These are insincere times and one takes anything remotely nationalistic in nature with a pinch of suspicion. But in Meghna Gulzar’s Raazi, its mechanics are put to force as well under a microscope to understand how war is waged and the sacrifices it entails.
‘Jung mein sirf jung hoti hai,’ explains a hard-nosed intelligence expert to a freshly inducted recruit. The unsettling implications of his plainly worded logic is gradually disclosed, elevating Raazi from a slick, tense thriller to a timely human story.
Fighting for one’s country may be a matter of great honour and pride, but the road to it isn’t one of scruples or integrity. Most of the times our cinema is so preoccupied in showing the jingoistic face of such pursuits that it neglects to notice the disadvantages of the job or acknowledge its executors as flesh and blood.
Not Raazi. Meghna Gulzar tactfully lays out the irony believing her audience will show the good sense to recognise the duality that alternates between governing its central protagonist’s impulses and assailing her conscience.
The journey, experienced through a college dropout, feels personal and daunting.
Alia Bhatt’s Sehmat is a young, rose-cheeked, Kashmiri girl studying in Delhi when her dying father (Rajit Kapur doing some of his best work in a brief but important role) summons her back to replace him in the family business: Espionage.
As absurd the notion is, it’s still 1971 and Bobby‘s teenage rebellion is two years away from rubbing off on many impressionable minds. With the threat of Indo-Pak war looming large, the general mood is defined by catchwords like ‘desh‘ ‘mulk’ and ‘watan‘.
Playing the illness card has emotional manipulation written all over it, Meghna Gulzar doesn’t even pretend to deny it. Rather, she highlights its effectiveness in a moment of masterstroke judgement.
Though hesitant, Sehmat obliges in the tradition of dutiful daughters and signs up to be a Research and Analysis Wing agent. It’s easier said than done, she soon learns while getting the hang of surveillance trade from a deadpan, hard taskmaster (jackpot delivery from Jaydeep Ahlawat).
Unable to take it one day, she snaps back and cries at the sheer unfairness of expecting miracles out of her on such short notice. It’s the way it is, he tells her curtly. These sharp edges stand Raazi‘s patriotism is professionalism view in good stead.
And yet, there’s something almost Shakespearean about the intense guilt haunting Sehmat’s soul following her political marriage to an army man (Vicky Kaushal pales to Alia’s charisma) across the border.
Spying and sex aren’t mutually exclusive. The genuineness of being and behaving is something only an individual can know. How much of a weapon can a person be without the human interfering with it? Raazi lets you decide.
Despite its meticulous storytelling, it is one of the most open to interpretation scripts in terms of characterisation. Sehmat’s occupational hazards lead to much despair but her obligation is greater than her compassion.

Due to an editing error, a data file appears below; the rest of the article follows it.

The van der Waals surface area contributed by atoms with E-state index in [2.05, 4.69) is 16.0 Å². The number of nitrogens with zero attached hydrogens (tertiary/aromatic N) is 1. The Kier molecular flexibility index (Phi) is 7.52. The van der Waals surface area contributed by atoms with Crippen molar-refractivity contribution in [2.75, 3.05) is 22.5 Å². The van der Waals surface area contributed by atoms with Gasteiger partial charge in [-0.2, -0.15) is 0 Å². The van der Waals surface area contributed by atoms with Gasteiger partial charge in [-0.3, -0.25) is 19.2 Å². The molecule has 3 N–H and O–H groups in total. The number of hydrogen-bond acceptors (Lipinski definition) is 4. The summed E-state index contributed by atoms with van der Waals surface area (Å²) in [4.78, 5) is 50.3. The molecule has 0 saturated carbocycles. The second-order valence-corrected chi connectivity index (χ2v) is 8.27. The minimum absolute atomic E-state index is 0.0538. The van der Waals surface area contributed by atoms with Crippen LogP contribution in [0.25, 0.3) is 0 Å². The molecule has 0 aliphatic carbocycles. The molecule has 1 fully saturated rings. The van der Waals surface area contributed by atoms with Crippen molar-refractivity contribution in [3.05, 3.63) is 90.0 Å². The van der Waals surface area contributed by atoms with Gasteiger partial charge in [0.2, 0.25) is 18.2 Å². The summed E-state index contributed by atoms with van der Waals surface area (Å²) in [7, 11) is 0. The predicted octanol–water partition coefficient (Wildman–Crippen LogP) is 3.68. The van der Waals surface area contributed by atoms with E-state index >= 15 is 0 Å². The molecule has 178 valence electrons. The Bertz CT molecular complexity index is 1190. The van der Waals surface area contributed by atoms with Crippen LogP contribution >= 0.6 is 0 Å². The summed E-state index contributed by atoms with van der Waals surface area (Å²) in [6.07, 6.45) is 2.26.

Alia’s greatest triumph is to sink under Sehmat’s anguish while also feel the horror of her cold determination when she announces ‘Watan ke aage kuch nahi.’ As Sehmat, she looks at us straight in the eye, dares us to find loopholes in her resolve and see through her panic. Confidence is a mask her kind face wears round the clock and drops only to catch a breather. If anything, her vulnerability makes her even stronger in our eyes. Alia’s metamorphosis from squirrel saviour to savage soldier is what acting is all about. I just feel dizzy thinking about the heights she’ll attain in future.
Based on former Indian naval officer Harinder Sikka’s novel Calling Sehmat, it is the true story of a spy responsible for providing information that foiled Pakistan’s plan to sink the INS Vikrant.
I am yet to read the book, but Raazi is told entirely from Sehmat’s perspective. And it is as balanced as Meghna Gulzar’s direction, which looks at heroism as an afterthought and Indians and Pakistanis as people at work, not messengers of peace, doom or mischief. It is what makes the casualties of Sehmat’s objective all the more tragic.
The sensitivity that marked her direction in Talvar is further reflected in the way Meghna Gulzar highlights the strength of silence and symbols to create an atmosphere of nail-biting claustrophobia and hostility.
Raazi‘s grave premise doesn’t make it any less spellbinding. Espionage tactics like surreptitiously installed wires, hastily typed Morse code, reading between the lines in code speech, moles in disguise, the works — are fun even in their predictability. Besides its crisp editing (Nikhil Baid), sharp camerawork (Jay I Patel) and poignant music (Shankar-Ehsaan-Loy/Gulzar) aid its storytelling, as areas of technique ought to.
Raazi is a rarity. It is intense, riveting, clever, dark, sad, lyrical, heartfelt, relevant and understated. So many movies labour to create flag-wavers and compel us to care. This one only tries to tell a story and succeeds.
Rating: 4 stars